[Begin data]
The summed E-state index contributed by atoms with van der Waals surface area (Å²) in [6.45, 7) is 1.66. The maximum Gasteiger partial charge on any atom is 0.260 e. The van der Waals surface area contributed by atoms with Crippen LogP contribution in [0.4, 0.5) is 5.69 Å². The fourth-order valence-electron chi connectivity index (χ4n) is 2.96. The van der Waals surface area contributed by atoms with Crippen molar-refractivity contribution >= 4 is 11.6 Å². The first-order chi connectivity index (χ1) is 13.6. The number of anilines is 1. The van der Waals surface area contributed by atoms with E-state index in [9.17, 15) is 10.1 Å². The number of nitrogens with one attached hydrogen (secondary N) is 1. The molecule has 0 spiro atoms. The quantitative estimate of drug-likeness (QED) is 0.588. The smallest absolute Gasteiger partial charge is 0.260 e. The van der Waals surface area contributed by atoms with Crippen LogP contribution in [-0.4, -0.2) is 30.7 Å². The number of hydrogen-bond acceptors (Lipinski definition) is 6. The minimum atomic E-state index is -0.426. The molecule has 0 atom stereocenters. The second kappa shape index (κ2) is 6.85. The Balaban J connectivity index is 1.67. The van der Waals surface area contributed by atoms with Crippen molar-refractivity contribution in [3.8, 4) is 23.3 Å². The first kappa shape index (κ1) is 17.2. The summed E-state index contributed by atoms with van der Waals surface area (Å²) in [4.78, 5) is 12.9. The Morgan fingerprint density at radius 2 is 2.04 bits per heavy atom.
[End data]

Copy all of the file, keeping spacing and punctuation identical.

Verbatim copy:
The summed E-state index contributed by atoms with van der Waals surface area (Å²) in [6.45, 7) is 1.66. The maximum Gasteiger partial charge on any atom is 0.260 e. The van der Waals surface area contributed by atoms with Crippen LogP contribution in [0.4, 0.5) is 5.69 Å². The fourth-order valence-electron chi connectivity index (χ4n) is 2.96. The van der Waals surface area contributed by atoms with Crippen molar-refractivity contribution >= 4 is 11.6 Å². The first-order chi connectivity index (χ1) is 13.6. The number of anilines is 1. The van der Waals surface area contributed by atoms with E-state index in [9.17, 15) is 10.1 Å². The number of nitrogens with one attached hydrogen (secondary N) is 1. The molecule has 0 spiro atoms. The quantitative estimate of drug-likeness (QED) is 0.588. The smallest absolute Gasteiger partial charge is 0.260 e. The van der Waals surface area contributed by atoms with Crippen LogP contribution in [-0.4, -0.2) is 30.7 Å². The number of hydrogen-bond acceptors (Lipinski definition) is 6. The minimum atomic E-state index is -0.426. The molecule has 0 atom stereocenters. The second kappa shape index (κ2) is 6.85. The Balaban J connectivity index is 1.67. The van der Waals surface area contributed by atoms with Crippen molar-refractivity contribution in [3.8, 4) is 23.3 Å². The first kappa shape index (κ1) is 17.2. The summed E-state index contributed by atoms with van der Waals surface area (Å²) in [4.78, 5) is 12.9. The Morgan fingerprint density at radius 2 is 2.04 bits per heavy atom.